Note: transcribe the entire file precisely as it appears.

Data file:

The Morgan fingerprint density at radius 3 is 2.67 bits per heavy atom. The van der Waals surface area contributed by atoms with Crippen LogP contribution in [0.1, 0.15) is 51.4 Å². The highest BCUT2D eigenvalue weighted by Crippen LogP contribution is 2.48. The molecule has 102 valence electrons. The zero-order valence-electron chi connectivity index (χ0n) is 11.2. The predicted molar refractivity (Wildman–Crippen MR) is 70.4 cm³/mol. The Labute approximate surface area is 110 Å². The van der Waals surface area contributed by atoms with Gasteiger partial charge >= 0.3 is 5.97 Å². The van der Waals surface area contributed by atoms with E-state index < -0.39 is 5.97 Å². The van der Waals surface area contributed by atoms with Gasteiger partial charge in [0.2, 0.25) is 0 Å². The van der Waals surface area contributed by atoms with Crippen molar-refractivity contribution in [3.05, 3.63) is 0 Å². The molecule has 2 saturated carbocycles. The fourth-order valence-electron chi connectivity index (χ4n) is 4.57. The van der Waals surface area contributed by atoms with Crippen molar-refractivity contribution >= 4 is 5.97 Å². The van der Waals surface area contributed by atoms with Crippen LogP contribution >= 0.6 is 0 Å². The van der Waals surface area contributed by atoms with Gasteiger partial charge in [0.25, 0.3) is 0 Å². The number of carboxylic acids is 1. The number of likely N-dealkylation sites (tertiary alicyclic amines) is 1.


The Morgan fingerprint density at radius 3 is 2.67 bits per heavy atom. The van der Waals surface area contributed by atoms with Crippen LogP contribution in [0.1, 0.15) is 51.4 Å². The highest BCUT2D eigenvalue weighted by Crippen LogP contribution is 2.48. The molecule has 102 valence electrons. The zero-order valence-electron chi connectivity index (χ0n) is 11.2. The predicted molar refractivity (Wildman–Crippen MR) is 70.4 cm³/mol. The Labute approximate surface area is 110 Å². The van der Waals surface area contributed by atoms with Gasteiger partial charge >= 0.3 is 5.97 Å². The van der Waals surface area contributed by atoms with E-state index < -0.39 is 5.97 Å². The van der Waals surface area contributed by atoms with Gasteiger partial charge in [0.2, 0.25) is 0 Å². The van der Waals surface area contributed by atoms with Crippen molar-refractivity contribution in [3.05, 3.63) is 0 Å². The molecule has 2 saturated carbocycles. The fourth-order valence-electron chi connectivity index (χ4n) is 4.57. The van der Waals surface area contributed by atoms with Crippen molar-refractivity contribution >= 4 is 5.97 Å². The van der Waals surface area contributed by atoms with Crippen LogP contribution >= 0.6 is 0 Å². The van der Waals surface area contributed by atoms with Gasteiger partial charge in [0.25, 0.3) is 0 Å². The number of carboxylic acids is 1. The number of likely N-dealkylation sites (tertiary alicyclic amines) is 1.